After three weeks in the epic, yet quiet lands of Myanmar, it was first time to experience the fast paced life of metropolitan Malaysia and Singapore. The Malaysian peninsular has now fully developed to a flourishing country over the past few decades, brimming with modern cities and culture. It has always had a strong identity of multiculturalism, after being a major stronghold and port during the British empire. Under the British control, Chinese and Indian labourers were imported, which birthed their respective cultures across the nation. Larger towns will all have a Little India and a Chinatown, which in turn brings floods of fine cuisine to feast upon from all corners of Asia.

Despite a small fluctuation in weather throughout the year, Malaysia is one of the least seasonal countries in SE Asia. Essentially, you can pretty much always expect rain. At around 5pm, blue skies turn grey and water falls in either drizzle or monsoon form. And once it started raining, it wouldn’t stop until late at night.

My first stop would be Penang, which is often referred to as the food capital of Malaysia, and can quickly be verified by the continuous array of restaurants and street food stalls which pave the streets. Penang lives as a fusion between East and West; the old traditions and charm live through the modern streets. Open walls act as canvases for artists, whose street art can be found everywhere if you look hard enough. In Georgetown, where I was staying, clean white houses stand in rows like a Mediterranean town on the coastline.

Upon arrival, I introduced myself to a Canadian girl called Nicole was staying in the same dorm as myself. She was studying law in Canada, although she was currently situated in Kuala Lumpur on a work placement. Having spent several months in Malaysia, she was fully aware of the abundant selection of Malaysian food on offer, and was therefore the best person to tour the city with.

Malaysia carries a modern edge that stands itself apart from much of SE Asia, and was certainly quite a culture shock, yet an easy return to indulgence. My eyes lit up at the rich markets, alongside the glow of the streets at night. During the day, we wandered through the town, and one morning walked up Penang Hill for a couple of hours to see a panorama of the coastline (you don’t know sweat until you’ve trekked anywhere in Malaysia).

Street Art, Penang
Sunset in Penang
View from the top of Penang Hill
Fast and Furious Street food
One of Penang’s more curious “museums” – The upside down museum
Following on from Penang would be the Malaysia’s capital, Kuala Lumpur. Whereas Penang sits quietly on the coast, Kuala Lumpur is a true metropolitan powerhouse. Cranes can be seen standing over the city centre, building on the already dominant skyline. Designer shopping malls can be easily found, along with almost every western chain you could be aware of. Local crowds sweep through the city in mass, and due to the magnitude of ex-pats who reside there, westerners are not assumed to be tourists. Without knowing much of KL before arriving, I was surprised at how easy and comfortable the city felt, even to a stranger.

One night I was invited by Nicole out for drinks with her friends. “Wear trousers” she told me. When someone says that in Asia, you know it’s going to be a smart establishment. Of my two pairs available in my backpack, I chose the least worn (but that still wasn’t saying much). Suddenly we were at “Marinis on 57”, which loomed over Kuala Lumpur’s central district from the 57th floor. Sat in my walking boots with my scruffy hair, I was definitely out of place in a table of sharply dressed lawyers and consultants. Still, there was a sense of familiarity around. I remembered what it was like to be in London again, sipping overpriced cocktails and looking over the neon landscape beneath.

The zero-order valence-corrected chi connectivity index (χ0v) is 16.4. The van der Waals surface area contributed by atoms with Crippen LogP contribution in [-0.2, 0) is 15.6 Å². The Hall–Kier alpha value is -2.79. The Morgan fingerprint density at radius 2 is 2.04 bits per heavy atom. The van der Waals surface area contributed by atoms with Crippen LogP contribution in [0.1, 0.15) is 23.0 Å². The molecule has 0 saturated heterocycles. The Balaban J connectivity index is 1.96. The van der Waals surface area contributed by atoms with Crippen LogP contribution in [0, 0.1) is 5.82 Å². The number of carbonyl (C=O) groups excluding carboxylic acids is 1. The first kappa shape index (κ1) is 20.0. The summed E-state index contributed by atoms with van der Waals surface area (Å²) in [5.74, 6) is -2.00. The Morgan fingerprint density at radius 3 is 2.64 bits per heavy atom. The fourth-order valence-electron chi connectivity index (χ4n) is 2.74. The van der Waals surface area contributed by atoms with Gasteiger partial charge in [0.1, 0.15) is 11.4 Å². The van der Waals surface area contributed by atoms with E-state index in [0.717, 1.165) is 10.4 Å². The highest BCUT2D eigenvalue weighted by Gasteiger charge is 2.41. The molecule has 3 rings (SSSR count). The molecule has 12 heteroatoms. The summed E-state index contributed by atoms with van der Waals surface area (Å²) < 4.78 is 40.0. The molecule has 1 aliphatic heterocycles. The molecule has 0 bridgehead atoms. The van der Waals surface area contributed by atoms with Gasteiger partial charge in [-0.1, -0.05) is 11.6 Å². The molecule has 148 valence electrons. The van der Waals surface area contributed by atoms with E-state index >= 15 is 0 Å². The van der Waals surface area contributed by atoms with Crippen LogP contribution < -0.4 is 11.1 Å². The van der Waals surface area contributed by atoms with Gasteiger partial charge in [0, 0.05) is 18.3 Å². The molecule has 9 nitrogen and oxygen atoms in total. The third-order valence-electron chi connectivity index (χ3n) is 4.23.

The final stop on the most metropolitan leg of my journey was to be the king of Asian cities, Singapore. With a booming city centre and huge stretches of green gardens, Singapore is a truly dynamic city for everyone (if your wallet is big enough). I was staying in the heart of Little India, in close proximity to the downtown bay area, with plenty of local markets and restaurants.

Cleanliness in the city is taken as seriously as criminality. The closely patrolled streets provide a safe but sensitive environment, which is extremely apparent in comparison to other Asian cities. The list of actions which are considered criminal is lengthy. It is illegal to litter (obviously), with fines starting at $300. Selling chewing gum can put you in jail, along with other offences including singing an obscene song in public and connecting to another person’s WiFi. And of course, the death penalty is waiting for anyone smuggling drugs into the city state. But as long as you follow the rules, it’s a very friendly place…

There’s a plethora of fancy hotels and restaurants for the extravagant traveller, but not too much for the backpacker budget. Still, it would be rude not to enjoy a Singapore Sling when in Singapore and enjoy the local luxuries. The city has plenty of monuments to see and places to explore. None more impressive than the Gardens by the Bay, which is an extensive garden of plant life from around the world, either held in massive greenhouses or neatly arranged outside. At night, the tall flower-wrapped towers in the park are lit up like a rainbow of fluorescent mushrooms.

And then in a flash, my city tour was at an end. My next stop, Malaysian Borneo, would be quite different. I’d be trading the blocks of skyscrapers for jungle canopy and martinis for bananas. Doesn’t sound too bad, really.

Batu Caves, Kuala Lumpur
Gardens by the Bay, Singapore
Singapore skyline

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